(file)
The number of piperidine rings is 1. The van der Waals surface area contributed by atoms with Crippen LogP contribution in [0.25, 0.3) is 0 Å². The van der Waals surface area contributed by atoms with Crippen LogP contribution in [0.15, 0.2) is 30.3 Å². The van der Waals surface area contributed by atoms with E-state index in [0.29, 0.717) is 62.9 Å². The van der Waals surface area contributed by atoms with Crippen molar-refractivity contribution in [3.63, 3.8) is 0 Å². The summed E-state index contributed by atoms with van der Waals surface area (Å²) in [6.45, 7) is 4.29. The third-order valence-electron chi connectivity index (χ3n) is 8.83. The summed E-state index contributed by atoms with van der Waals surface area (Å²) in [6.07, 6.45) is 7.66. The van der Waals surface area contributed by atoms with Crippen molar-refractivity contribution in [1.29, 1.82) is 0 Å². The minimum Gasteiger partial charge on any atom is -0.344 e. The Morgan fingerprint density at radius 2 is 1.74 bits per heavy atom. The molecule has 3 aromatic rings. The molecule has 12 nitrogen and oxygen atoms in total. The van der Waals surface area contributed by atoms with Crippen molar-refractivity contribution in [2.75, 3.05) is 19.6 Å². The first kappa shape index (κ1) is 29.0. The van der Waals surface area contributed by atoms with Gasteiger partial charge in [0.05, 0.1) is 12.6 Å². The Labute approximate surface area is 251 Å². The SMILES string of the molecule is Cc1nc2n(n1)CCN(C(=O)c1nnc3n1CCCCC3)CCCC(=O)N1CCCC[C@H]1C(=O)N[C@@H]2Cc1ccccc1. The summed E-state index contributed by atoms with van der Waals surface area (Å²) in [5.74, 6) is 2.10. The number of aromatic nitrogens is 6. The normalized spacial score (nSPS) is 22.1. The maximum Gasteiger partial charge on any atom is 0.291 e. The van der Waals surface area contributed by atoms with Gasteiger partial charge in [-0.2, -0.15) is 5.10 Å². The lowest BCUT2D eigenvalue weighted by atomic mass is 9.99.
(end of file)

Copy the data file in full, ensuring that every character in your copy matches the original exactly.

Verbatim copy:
The number of piperidine rings is 1. The van der Waals surface area contributed by atoms with Crippen LogP contribution in [0.25, 0.3) is 0 Å². The van der Waals surface area contributed by atoms with Crippen LogP contribution in [0.15, 0.2) is 30.3 Å². The van der Waals surface area contributed by atoms with E-state index in [0.29, 0.717) is 62.9 Å². The van der Waals surface area contributed by atoms with Crippen molar-refractivity contribution in [3.63, 3.8) is 0 Å². The summed E-state index contributed by atoms with van der Waals surface area (Å²) in [6.45, 7) is 4.29. The third-order valence-electron chi connectivity index (χ3n) is 8.83. The summed E-state index contributed by atoms with van der Waals surface area (Å²) in [6.07, 6.45) is 7.66. The van der Waals surface area contributed by atoms with Crippen molar-refractivity contribution in [1.29, 1.82) is 0 Å². The minimum Gasteiger partial charge on any atom is -0.344 e. The Morgan fingerprint density at radius 2 is 1.74 bits per heavy atom. The molecule has 3 aromatic rings. The molecule has 12 nitrogen and oxygen atoms in total. The van der Waals surface area contributed by atoms with Crippen molar-refractivity contribution in [2.75, 3.05) is 19.6 Å². The first kappa shape index (κ1) is 29.0. The van der Waals surface area contributed by atoms with Gasteiger partial charge in [0.05, 0.1) is 12.6 Å². The Labute approximate surface area is 251 Å². The SMILES string of the molecule is Cc1nc2n(n1)CCN(C(=O)c1nnc3n1CCCCC3)CCCC(=O)N1CCCC[C@H]1C(=O)N[C@@H]2Cc1ccccc1. The summed E-state index contributed by atoms with van der Waals surface area (Å²) in [5.74, 6) is 2.10. The number of aromatic nitrogens is 6. The normalized spacial score (nSPS) is 22.1. The maximum Gasteiger partial charge on any atom is 0.291 e. The van der Waals surface area contributed by atoms with Gasteiger partial charge in [-0.2, -0.15) is 5.10 Å². The lowest BCUT2D eigenvalue weighted by atomic mass is 9.99.